Navigation in the era of uncertain inflation
Besides lion tamer and the AI alignment scientist, central banker will be one of the most challenging jobs in 2024
Mark Greenwood, Deputy CIO & Head of Investment Risk
Policymakers face substantial challenges anticipating future inflation rates. However, our analysis suggests that sound judgments about allocations to fixed income and inflation assets can be made within the Atlantic House Dynamic Duration fund if careful principles are followed.
The rear view mirror
Monetary policy has been described as “driving while looking through the rear view mirror”. The navigation data available to a central bank relates to the state of the economy weeks or even months ago. Nowcasts can help to track the current state of the economy, but central banks still face unpredictable and lagged effects of their changes to rates.
The rear view mirror shows inflation has been steadily declining in the US and UK. The chart shows the profile of headline inflation in the US and UK, where the dotted line indicates the latest headline inflation figures. To the right of this we show the implied future inflation based on the zero coupon inflation swaps market.
This allows policymakers to view how the market sees the future unfold:
Source: Bloomberg, Atlantic House Investments
The Dynamic Duration Fund's Inflation Momentum signal increases fixed income exposure in a steadily declining inflation environment. At present, it has no allocation to inflation in both the US and UK, but at some point the rate of decline in inflation will level out. Then fixed income exposure will be dialled back and inflation swap exposure increased. This will likely happen within a few months for the US allocation, but will likely take until mid-summer for the UK to reach the same signal.
It is of some comfort to central banks that the markets expect inflation to continue to decline, but other forward looking indicators - such as surveys of inflation expectations - are also useful. These surveys in the US and UK show inflation is under control, yet considerable uncertainty remains.
At Atlantic House we are always weighing risks of different outcomes. Central bankers are no different. One way to gauge uncertainty is to look at the volatility of the market data. The chart shows uncertainty is receding, although in the UK it is still elevated compared with the period prior to 2021.
Source: Bloomberg, Atlantic House Investments. Volatility calculation uses a 180-day moving average of 1y forward inflation, using RPI swaps for UK.
Our Dynamic Duration Market Inflation Credibility signal notes that a high real yield on inflation bonds is consistent with lower expectations of future inflation in the markets. The real yield is the interest rate paid over an above future inflation, so a high real yield acts as a brake on the economy through a higher effective cost of financing investments. Currently, this signal is consistent with full fixed income investment in the US, but for the UK investment is evenly split between fixed income and inflation. To us this seems consistent with sentiment in those markets.
This uncertainty can be seen in monetary policy deliberations. The last two UK rates decisions were almost evenly split and the dispersion in the inflation projection (or “dots”) of Fed committee members is wider than it has been since 2015. Such equivocation is not a normal state of affairs - committees know that strong consensus conveys a more powerful message to markets.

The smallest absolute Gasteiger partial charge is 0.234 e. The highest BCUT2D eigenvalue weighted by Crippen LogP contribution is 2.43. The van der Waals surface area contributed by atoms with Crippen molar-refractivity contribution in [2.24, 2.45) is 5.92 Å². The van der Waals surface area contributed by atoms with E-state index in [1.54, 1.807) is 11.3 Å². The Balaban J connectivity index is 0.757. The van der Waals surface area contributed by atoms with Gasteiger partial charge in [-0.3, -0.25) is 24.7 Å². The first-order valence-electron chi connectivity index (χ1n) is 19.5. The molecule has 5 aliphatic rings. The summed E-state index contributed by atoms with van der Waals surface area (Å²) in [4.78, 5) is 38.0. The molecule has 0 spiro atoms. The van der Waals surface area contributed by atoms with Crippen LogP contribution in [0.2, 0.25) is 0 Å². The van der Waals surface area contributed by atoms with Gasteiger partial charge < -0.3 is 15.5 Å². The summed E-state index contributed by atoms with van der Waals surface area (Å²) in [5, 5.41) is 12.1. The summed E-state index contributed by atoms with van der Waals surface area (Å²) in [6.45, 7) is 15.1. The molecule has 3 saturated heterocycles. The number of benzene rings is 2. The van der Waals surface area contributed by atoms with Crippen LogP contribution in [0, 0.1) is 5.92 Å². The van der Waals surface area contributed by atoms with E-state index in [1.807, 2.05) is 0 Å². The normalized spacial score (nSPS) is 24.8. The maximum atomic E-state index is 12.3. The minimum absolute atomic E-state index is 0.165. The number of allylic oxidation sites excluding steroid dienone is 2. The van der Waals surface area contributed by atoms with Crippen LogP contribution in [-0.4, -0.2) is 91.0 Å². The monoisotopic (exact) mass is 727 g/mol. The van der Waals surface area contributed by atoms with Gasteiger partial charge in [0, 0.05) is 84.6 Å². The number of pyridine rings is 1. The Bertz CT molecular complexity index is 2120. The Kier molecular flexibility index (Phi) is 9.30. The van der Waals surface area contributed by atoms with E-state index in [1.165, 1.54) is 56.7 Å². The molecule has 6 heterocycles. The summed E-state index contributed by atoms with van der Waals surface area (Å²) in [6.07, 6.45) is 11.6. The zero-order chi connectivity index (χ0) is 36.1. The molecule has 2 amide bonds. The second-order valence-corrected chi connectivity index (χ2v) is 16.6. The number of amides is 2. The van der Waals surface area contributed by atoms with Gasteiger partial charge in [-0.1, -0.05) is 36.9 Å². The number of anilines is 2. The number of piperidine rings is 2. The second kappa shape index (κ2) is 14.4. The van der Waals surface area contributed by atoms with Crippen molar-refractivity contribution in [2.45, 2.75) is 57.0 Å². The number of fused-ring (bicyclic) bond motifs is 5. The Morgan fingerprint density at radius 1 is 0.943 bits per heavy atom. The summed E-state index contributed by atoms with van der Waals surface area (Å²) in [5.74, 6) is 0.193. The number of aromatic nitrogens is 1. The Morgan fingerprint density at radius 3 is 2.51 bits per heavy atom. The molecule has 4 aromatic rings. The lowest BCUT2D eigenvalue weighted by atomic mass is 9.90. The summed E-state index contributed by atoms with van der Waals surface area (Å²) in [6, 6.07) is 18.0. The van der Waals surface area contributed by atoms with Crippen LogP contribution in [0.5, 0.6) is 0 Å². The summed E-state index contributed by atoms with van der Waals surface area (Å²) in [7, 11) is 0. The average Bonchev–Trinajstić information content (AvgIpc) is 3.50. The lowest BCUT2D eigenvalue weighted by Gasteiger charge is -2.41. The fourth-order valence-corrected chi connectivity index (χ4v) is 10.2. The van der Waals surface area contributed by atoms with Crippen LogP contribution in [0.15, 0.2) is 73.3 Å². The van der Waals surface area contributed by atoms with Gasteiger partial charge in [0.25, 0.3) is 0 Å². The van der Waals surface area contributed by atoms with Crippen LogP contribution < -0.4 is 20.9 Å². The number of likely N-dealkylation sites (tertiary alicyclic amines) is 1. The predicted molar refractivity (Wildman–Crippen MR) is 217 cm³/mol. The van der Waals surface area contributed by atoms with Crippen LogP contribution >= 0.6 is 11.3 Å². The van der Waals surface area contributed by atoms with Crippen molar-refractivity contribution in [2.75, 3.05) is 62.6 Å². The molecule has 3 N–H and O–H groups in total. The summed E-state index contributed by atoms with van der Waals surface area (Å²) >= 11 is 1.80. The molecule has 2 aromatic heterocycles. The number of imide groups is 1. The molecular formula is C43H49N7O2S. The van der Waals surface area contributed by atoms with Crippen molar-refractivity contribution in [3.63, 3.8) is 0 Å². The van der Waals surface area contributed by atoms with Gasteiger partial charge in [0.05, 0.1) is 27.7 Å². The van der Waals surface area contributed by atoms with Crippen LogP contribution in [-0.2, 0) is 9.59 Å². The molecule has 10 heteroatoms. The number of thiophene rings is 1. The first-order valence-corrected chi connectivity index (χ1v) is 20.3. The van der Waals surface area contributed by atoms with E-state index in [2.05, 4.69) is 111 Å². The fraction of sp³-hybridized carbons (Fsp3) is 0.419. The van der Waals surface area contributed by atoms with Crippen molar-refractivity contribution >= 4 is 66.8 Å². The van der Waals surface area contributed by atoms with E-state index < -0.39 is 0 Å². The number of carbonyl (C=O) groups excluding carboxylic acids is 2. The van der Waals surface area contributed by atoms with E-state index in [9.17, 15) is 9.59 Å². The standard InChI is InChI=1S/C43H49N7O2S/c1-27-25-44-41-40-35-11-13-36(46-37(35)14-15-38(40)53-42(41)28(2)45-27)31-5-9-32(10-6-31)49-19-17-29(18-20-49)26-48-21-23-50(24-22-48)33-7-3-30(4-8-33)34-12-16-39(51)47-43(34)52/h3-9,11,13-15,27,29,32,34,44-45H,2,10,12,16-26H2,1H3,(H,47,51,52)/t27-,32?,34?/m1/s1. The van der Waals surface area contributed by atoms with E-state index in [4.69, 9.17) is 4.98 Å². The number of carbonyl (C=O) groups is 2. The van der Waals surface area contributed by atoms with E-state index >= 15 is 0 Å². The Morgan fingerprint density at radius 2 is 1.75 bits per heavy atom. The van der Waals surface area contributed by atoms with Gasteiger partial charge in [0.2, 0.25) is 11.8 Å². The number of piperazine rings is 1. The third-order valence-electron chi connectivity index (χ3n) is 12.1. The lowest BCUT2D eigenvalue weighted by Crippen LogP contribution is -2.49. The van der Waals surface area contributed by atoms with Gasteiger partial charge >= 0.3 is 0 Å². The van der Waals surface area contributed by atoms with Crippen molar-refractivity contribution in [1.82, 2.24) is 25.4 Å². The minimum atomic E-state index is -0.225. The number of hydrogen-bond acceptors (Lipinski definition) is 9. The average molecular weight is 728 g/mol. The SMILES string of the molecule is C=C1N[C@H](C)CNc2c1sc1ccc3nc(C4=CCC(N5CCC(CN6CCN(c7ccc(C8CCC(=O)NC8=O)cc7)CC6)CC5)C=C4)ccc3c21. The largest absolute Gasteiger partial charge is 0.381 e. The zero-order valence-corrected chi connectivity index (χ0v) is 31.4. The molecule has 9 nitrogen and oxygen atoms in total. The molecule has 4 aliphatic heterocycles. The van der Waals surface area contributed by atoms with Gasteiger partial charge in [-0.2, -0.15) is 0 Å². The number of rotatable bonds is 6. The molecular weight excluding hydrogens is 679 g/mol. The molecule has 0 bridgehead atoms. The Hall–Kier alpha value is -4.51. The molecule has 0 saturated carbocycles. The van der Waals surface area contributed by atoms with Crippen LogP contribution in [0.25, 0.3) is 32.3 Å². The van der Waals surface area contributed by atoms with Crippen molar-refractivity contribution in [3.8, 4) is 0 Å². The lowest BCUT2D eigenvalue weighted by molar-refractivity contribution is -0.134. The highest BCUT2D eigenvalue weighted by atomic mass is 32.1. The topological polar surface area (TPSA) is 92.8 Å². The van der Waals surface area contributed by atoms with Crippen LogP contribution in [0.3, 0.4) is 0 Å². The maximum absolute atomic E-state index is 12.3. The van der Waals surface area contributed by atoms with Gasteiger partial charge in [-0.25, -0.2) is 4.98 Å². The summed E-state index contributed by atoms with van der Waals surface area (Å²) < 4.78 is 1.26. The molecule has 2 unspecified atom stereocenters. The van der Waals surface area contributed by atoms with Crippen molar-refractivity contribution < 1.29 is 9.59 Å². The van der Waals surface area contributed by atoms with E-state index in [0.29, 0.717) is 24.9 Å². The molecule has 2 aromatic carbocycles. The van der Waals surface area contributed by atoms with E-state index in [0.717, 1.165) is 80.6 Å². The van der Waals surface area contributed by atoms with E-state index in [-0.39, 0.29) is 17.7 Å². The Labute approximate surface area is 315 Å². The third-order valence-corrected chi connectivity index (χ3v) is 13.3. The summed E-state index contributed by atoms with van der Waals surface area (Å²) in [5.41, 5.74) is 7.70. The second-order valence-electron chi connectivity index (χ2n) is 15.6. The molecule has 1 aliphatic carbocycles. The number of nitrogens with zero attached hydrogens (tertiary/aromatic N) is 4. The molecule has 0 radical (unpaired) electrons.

Research by the Federal Bank of San Francisco shows that “disagreement about the inflation outlook is a key component of disagreement about policy” and this disagreement remains high in their chart of Measures of disagreement for the outlook (PCE inflation):
Source: Federal Bank of San Francisco
The sources of volatility in headline inflation may be transient. Core inflation is the basis for the central bank inflation target, but core inflation expectations are not readily extracted from the inflation bond and swaps market where headline inflation is used to index cashflows.
Policymakers track core inflation measures that strip out energy, food and other especially volatile components. Recently we have seen a higher emphasis on “super core” (excluding housing) and trimmed mean measures that look through the noise.
The fund's Policy Credibility signal increases exposure to fixed income once core inflation is within 1% of the central bank target, being 2% in both the US and UK. With US and UK core inflation still running hot at 4% and 5.7% respectively, this signals full exposure to inflation swaps until around summer in the US and early 2025 in the UK.
To summarise then, the sum of the Dynamic Duration's signals for the US imply 67% of maximum exposure to fixed income and 33% to inflation. For the UK, which is at least 6 months behind the US cycle, the signals imply 50% fixed income and 50% inflation maximum exposure.
Fiscal fuel tank
Fiscal and monetary policy work best in tandem. In recent years fiscal policy has been used to rev the engine when growth faltered, but this cannot be sustained indefinitely. With the US and UK are running budget deficits of 7% and 2.3% respectively, the fuel tank is on reserve and there is limited room for stimulus to manoeuvre out of a tight spot. This makes the fabled soft landing scenario all the more challenging for central banks.